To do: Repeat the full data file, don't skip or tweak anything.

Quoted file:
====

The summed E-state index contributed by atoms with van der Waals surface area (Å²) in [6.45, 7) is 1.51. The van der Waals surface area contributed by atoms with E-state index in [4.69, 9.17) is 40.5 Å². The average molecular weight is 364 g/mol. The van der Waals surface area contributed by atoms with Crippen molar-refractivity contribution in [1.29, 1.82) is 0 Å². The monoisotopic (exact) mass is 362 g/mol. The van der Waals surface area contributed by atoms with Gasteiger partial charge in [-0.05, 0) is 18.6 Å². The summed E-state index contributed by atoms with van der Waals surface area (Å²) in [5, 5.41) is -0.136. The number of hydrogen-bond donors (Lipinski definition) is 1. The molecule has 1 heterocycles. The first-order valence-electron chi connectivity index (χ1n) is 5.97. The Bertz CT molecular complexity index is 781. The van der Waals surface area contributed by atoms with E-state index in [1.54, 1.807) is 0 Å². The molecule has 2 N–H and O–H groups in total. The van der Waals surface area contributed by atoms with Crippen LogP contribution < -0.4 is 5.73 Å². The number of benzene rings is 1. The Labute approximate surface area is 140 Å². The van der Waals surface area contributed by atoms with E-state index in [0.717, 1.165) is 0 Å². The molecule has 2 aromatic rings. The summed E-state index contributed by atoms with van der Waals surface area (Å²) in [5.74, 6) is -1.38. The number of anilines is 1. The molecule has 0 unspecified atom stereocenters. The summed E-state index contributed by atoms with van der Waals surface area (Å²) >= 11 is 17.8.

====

The summed E-state index contributed by atoms with van der Waals surface area (Å²) in [6.45, 7) is 1.51. The van der Waals surface area contributed by atoms with E-state index in [4.69, 9.17) is 40.5 Å². The average molecular weight is 364 g/mol. The van der Waals surface area contributed by atoms with Crippen molar-refractivity contribution in [1.29, 1.82) is 0 Å². The monoisotopic (exact) mass is 362 g/mol. The van der Waals surface area contributed by atoms with Gasteiger partial charge in [-0.05, 0) is 18.6 Å². The summed E-state index contributed by atoms with van der Waals surface area (Å²) in [5, 5.41) is -0.136. The number of hydrogen-bond donors (Lipinski definition) is 1. The molecule has 1 heterocycles. The first-order valence-electron chi connectivity index (χ1n) is 5.97. The Bertz CT molecular complexity index is 781. The van der Waals surface area contributed by atoms with E-state index in [1.54, 1.807) is 0 Å². The molecule has 2 N–H and O–H groups in total. The van der Waals surface area contributed by atoms with Crippen LogP contribution < -0.4 is 5.73 Å². The number of benzene rings is 1. The Labute approximate surface area is 140 Å². The van der Waals surface area contributed by atoms with E-state index in [0.717, 1.165) is 0 Å². The molecule has 2 aromatic rings. The summed E-state index contributed by atoms with van der Waals surface area (Å²) in [5.74, 6) is -1.38. The number of anilines is 1. The molecule has 0 unspecified atom stereocenters. The summed E-state index contributed by atoms with van der Waals surface area (Å²) >= 11 is 17.8.